Tuesday, May 13, 2008

"A Streetcar Named Desire" by Tennessee Williams

I know I saw this movie once upon a time, but it must not have made that much of an impression on me; reading the play was like coming to the story for the first time. Oh sure, I did remember the famous (or infamous) scene of Brando with his torn shirt yelling "Stella!" at the bottom of the staircase, and the last line by Blanche about relying on the kindness of strangers. But the overall guts of the play? Not so much.

In case you've never read or heard of it, Williams' play takes place in New Orleans and illustrates the differences between two sisters, both of whom were raised as "Southern belles". Blanche still maintains that she is that polite, genteel Southern beauty, despite a setback here and there, while her baby sister Blanche has married Stanley, a hard-working, hard-drinking guy who is anything but genteel. When Blanches comes to visit Stella, she is shocked and appalled at the "squalid" conditions she finds, almost as much as she is by Stanley's blatant sexual nature. Blanche maintains that she is still mostly a non-drinker and that she's just had a bit of bad luck, thus her "extended" stay at her sister's.

Stella may have her suspicions about her older sister, but Stanley knows exactly what is going on. He knows that Blanche is not even remotely what she claims to be; she definitely has a drinking problem, and she's not nearly as "virginal" as she pretends to be. Stella may have grown up on the plantation, but she's now firmly rooted in the reality that is New Orleans. She loves Stanley and he loves her, something that Blanche seems blind to.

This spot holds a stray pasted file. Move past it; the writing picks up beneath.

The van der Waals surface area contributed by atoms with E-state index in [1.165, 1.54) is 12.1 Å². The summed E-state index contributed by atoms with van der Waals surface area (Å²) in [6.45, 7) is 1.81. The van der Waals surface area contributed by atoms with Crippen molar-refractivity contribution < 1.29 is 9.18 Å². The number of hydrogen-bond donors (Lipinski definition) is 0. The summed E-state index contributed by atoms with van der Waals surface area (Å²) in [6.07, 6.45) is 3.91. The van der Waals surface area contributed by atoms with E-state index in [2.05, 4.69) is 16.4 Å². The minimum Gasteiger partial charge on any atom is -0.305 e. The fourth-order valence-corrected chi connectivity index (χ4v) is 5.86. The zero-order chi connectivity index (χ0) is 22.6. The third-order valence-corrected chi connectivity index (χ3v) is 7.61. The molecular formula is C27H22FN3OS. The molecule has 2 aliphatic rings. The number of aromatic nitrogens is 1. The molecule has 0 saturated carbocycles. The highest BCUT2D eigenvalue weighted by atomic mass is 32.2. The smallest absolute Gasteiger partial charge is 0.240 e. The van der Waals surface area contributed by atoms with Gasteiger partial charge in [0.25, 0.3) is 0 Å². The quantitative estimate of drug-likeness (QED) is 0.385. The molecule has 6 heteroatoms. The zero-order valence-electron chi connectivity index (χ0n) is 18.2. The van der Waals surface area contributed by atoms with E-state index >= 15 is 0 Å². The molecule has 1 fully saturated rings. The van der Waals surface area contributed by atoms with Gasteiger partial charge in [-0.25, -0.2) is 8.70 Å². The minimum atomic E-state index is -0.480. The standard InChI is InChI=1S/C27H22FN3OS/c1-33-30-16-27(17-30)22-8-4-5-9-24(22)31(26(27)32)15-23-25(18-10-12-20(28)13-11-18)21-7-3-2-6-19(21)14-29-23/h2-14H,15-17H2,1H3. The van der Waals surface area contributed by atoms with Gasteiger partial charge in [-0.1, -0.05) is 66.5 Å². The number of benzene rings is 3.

The play basically follows the family members through a summer at Stanley and Stella's apartment. It's fairly obvious from the start that Blanche isn't playing with a full deck, or at least, it was to me. She's been traumatized by the long-ago suicide of her husband, she's drinking way too much, and there's the fact that she was left behind to deal with the deaths of their parents as well as several close relatives, deaths that required funerals and payment for said funerals. Blanche has lost the family home; she's broke, out of work (thanks to what appear to be possible affairs with students at the school where she taught), and has been thrown out of the seedy hotel where she was living "back home". It's interesting to watch the two sisters cope with their lives; Stella has learned how to adjust and adapt to her new surroundings/fortunes, while Blanche is basically stuck in the past.

Of course, this being a work of Williams', there's not really a happy ending per se. Blanche and Stanley have an "encounter" which results in her being sent to an asylum. I wasn't sure how to read that scene; Stanley either rapes her or merely has rough sex with her. Given Blanche's true nature, it's hard to believe that it's rape. Indeed, Stanley says something to the effect that it's inevitable what's about to happen between them. The only thing that did bother me was that it also appears that Stella knows what happened - and doesn't seem to care. Or maybe she's just better at hiding her feelings than Blanche. Either way, it's not a pretty picture.

I would definitely recommend you check this out if you're not familiar with the story. It's an interesting play, one that I will probably read again down the road; I'd be interested to see if I catch things/interpret things differently next time.

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